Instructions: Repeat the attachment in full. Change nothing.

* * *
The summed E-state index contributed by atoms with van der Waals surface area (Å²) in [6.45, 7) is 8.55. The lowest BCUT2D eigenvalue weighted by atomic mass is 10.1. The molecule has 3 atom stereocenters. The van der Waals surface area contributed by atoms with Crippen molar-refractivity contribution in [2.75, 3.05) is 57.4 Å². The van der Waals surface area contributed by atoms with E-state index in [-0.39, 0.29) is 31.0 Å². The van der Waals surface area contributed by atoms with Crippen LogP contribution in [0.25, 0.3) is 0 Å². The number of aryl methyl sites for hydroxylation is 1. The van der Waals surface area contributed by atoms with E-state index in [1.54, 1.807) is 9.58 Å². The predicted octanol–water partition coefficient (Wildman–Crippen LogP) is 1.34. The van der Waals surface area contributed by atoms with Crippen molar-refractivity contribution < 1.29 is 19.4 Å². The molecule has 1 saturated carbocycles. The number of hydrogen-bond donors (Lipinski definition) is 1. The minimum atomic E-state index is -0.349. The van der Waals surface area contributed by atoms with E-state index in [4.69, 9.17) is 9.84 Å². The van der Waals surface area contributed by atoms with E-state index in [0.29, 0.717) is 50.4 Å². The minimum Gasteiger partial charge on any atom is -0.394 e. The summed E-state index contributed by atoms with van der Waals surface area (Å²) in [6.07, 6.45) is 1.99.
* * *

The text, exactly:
The summed E-state index contributed by atoms with van der Waals surface area (Å²) in [6.45, 7) is 8.55. The lowest BCUT2D eigenvalue weighted by atomic mass is 10.1. The molecule has 3 atom stereocenters. The van der Waals surface area contributed by atoms with Crippen molar-refractivity contribution in [2.75, 3.05) is 57.4 Å². The van der Waals surface area contributed by atoms with E-state index in [-0.39, 0.29) is 31.0 Å². The van der Waals surface area contributed by atoms with Crippen LogP contribution in [0.25, 0.3) is 0 Å². The number of aryl methyl sites for hydroxylation is 1. The van der Waals surface area contributed by atoms with E-state index in [1.54, 1.807) is 9.58 Å². The predicted octanol–water partition coefficient (Wildman–Crippen LogP) is 1.34. The van der Waals surface area contributed by atoms with Crippen molar-refractivity contribution < 1.29 is 19.4 Å². The molecule has 1 saturated carbocycles. The number of hydrogen-bond donors (Lipinski definition) is 1. The minimum atomic E-state index is -0.349. The van der Waals surface area contributed by atoms with E-state index in [4.69, 9.17) is 9.84 Å². The van der Waals surface area contributed by atoms with E-state index in [0.29, 0.717) is 50.4 Å². The minimum Gasteiger partial charge on any atom is -0.394 e. The summed E-state index contributed by atoms with van der Waals surface area (Å²) in [6.07, 6.45) is 1.99.